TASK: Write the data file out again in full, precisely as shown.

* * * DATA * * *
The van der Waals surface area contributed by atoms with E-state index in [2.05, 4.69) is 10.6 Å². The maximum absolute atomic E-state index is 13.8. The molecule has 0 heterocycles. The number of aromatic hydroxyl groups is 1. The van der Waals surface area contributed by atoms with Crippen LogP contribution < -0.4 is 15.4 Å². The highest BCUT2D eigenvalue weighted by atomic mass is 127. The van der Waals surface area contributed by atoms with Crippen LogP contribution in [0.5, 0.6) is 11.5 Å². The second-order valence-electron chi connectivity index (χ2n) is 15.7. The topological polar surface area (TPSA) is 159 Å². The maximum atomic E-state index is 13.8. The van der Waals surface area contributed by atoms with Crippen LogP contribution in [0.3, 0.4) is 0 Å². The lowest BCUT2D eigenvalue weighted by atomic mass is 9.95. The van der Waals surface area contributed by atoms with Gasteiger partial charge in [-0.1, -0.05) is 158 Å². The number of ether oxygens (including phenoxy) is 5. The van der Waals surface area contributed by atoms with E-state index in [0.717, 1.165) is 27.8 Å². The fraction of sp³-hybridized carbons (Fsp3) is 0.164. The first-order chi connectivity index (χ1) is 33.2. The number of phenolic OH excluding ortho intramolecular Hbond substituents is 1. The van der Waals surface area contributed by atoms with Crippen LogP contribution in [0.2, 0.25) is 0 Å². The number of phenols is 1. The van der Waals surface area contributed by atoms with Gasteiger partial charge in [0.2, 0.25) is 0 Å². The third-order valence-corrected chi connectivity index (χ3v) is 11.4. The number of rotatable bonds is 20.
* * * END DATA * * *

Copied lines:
The van der Waals surface area contributed by atoms with E-state index in [2.05, 4.69) is 10.6 Å². The maximum absolute atomic E-state index is 13.8. The molecule has 0 heterocycles. The number of aromatic hydroxyl groups is 1. The van der Waals surface area contributed by atoms with Crippen LogP contribution < -0.4 is 15.4 Å². The highest BCUT2D eigenvalue weighted by atomic mass is 127. The van der Waals surface area contributed by atoms with Crippen LogP contribution in [0.5, 0.6) is 11.5 Å². The second-order valence-electron chi connectivity index (χ2n) is 15.7. The topological polar surface area (TPSA) is 159 Å². The maximum atomic E-state index is 13.8. The van der Waals surface area contributed by atoms with Crippen LogP contribution in [0.3, 0.4) is 0 Å². The lowest BCUT2D eigenvalue weighted by atomic mass is 9.95. The van der Waals surface area contributed by atoms with Gasteiger partial charge in [-0.1, -0.05) is 158 Å². The number of ether oxygens (including phenoxy) is 5. The van der Waals surface area contributed by atoms with E-state index in [0.717, 1.165) is 27.8 Å². The fraction of sp³-hybridized carbons (Fsp3) is 0.164. The first-order chi connectivity index (χ1) is 33.2. The number of phenolic OH excluding ortho intramolecular Hbond substituents is 1. The van der Waals surface area contributed by atoms with Crippen LogP contribution in [0.2, 0.25) is 0 Å². The number of phenols is 1. The van der Waals surface area contributed by atoms with Gasteiger partial charge in [0.2, 0.25) is 0 Å². The third-order valence-corrected chi connectivity index (χ3v) is 11.4. The number of rotatable bonds is 20.